Perspectives

Back to Perspectives
Customer Experience

Great Customer Experience Starts with the Home Team

Posted On  March 10, 2014

For the better part of a decade, I’ve been working on designing, building and configuring enterprise-wide reporting tools and platforms. In my current role, I help companies win and retain customers by empowering employees with consumer feedback. In most cases, these initiatives stretch across organizations, and consequently, cross-functional teams are created to work together toward a common goal.

Regardless of the stature of the brand or the given industry, implementations of enterprise-wide reporting platforms tend to face similar challenges, especially as they pertain to the actual functioning of a cross-functional team.

Stakeholders are gathered. Subject-matter experts enlisted. Meetings are scheduled. Sitting at the table, they all must weigh in and work collaboratively to deliver results. Sometimes the team dynamics are fantastic, and other times the group never coalesces as a team, remaining instead as a collection of individuals from separate departments.

I find the following key characteristics distinguish highly performing multi-disciplinary endeavors from the less successful teams. Productive teams:

  1. Recognize they may not all speak the same language and invest time up-front to get everyone using a common vernacular to increase understanding and real collaboration. As an IT guy, I have certainly used technical jargon in meetings with non-technical business partners who not-so-surprisingly thought I was speaking a foreign language. Now, early in projects, I work to define key terms and try to avoid the famous 3 letter acronyms that are meaningful to developers and DBAs but not my research partners.
  2. Integrate “Problem Processing” into the process. People don’t know how to bring up uncomfortable issues and consequently may avoid them altogether. Small issues can quietly chip away at the team and negatively impact the final output. To avoid these types of failures, create a systematic approach for identifying stumbling blocks or concerns, and then another process for digging into them. Make sure the culture of the team lets people discuss the “un-discussables” to facilitate open communication that doesn’t feel personal.
  3. Agree up front how conflicts will be resolved.  Sometimes pressure exists for team members to compromise, yet meeting in the middle can result in a less than ideal solution. And, we all know that stubbornness can stifle creative problem solving. Developing a formal protocol for airing conflicting points of view can help people feel heard while producing solutions that are more likely to succeed.

Team work is hard business but challenges can be overcome with the right leadership, culture and process.  If developing dynamite Customer Experience is a goal for your company goal, start “at home.” The home-team dynamics will allow everyone to work efficiently, depend on each other, and keep their attention squarely where it belongs: on your customers.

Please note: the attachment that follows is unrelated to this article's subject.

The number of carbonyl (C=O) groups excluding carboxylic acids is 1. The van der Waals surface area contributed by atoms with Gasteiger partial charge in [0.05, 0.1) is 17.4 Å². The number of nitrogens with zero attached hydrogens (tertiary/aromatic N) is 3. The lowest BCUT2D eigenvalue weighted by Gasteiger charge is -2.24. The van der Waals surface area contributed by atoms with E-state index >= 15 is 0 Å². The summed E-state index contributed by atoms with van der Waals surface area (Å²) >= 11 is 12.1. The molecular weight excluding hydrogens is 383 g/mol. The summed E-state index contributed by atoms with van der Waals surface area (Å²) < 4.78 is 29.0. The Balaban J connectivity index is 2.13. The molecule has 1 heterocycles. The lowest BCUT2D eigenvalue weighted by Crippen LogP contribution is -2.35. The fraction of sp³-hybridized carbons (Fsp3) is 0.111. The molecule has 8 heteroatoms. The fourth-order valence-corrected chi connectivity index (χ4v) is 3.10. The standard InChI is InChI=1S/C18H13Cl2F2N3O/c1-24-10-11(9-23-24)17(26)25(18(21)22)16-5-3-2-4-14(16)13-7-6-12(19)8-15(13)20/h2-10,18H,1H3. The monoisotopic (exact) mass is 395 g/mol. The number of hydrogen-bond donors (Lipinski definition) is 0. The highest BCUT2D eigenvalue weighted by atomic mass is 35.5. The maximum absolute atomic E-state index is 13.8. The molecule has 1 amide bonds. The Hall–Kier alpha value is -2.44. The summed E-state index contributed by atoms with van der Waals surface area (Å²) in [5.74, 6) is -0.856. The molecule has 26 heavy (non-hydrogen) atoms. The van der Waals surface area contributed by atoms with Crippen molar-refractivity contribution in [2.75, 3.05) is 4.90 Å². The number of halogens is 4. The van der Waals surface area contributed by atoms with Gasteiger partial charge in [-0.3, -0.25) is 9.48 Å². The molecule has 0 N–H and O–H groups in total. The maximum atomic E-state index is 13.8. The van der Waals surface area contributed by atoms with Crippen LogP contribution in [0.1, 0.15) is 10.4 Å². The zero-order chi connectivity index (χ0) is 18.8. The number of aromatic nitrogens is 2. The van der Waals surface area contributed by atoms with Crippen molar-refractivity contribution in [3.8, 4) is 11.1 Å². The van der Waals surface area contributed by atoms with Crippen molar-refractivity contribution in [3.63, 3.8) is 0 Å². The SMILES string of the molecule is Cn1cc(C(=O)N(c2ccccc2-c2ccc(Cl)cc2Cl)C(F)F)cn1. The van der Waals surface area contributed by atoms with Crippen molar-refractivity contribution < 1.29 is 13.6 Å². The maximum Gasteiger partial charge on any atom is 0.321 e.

Written by LRW
For 40 years, LRW has been asking so what?® to help our clients use market research to have significant business impact. Learn more about us at LRWonline.com.

4 Comments

  1. Great article Shaun!
    Internally, at EMI we have agreed to handle conflict in the form of what we call the 4 S’s. Hoping this is helpful.

    Success – What does Success looks like?
    Situation – What’s the Situation?
    Source – What is the Source of the problem?
    Solution – What is the Solution?

    Each stakeholder has an equal part in following this framework. This helps us focus in a non threatening way getting to resolution quickly and back to the business of serving our clients.

  2. Shaun,

    Great post and awesome to see a similar perspective from one of the non-[research] project eyes.

    The other thing I’d add is the importance of understanding the ‘Why?’ and getting alignment on that at the beginning. Having that True North start will help ensure everyone is marching in the same [and right] direction. It also helps provide an effective lens when problem solving by asking “which action will help us get closer to the goal?”. Seems to be a similar idea as to Mike’s, above, where he defines Success.

  3. Mike/Matt – thanks so much for the feedback. Both comments make a lot of sense. In Mike’s framework, I like that each person share’s equal responsibility for conflict resolution. It really underscores the concept of being on a team, together. Hopefully the culture is such that people feel comfortable raising the uncomfortable “un-discussables”. Also, Matt, I think having a True North will help guide difficult decisions. When in doubt, refocus on why we’re here. Love it!!

Comments

Your email address will not be published. Required fields are marked *

Subscribe to Our Perspectives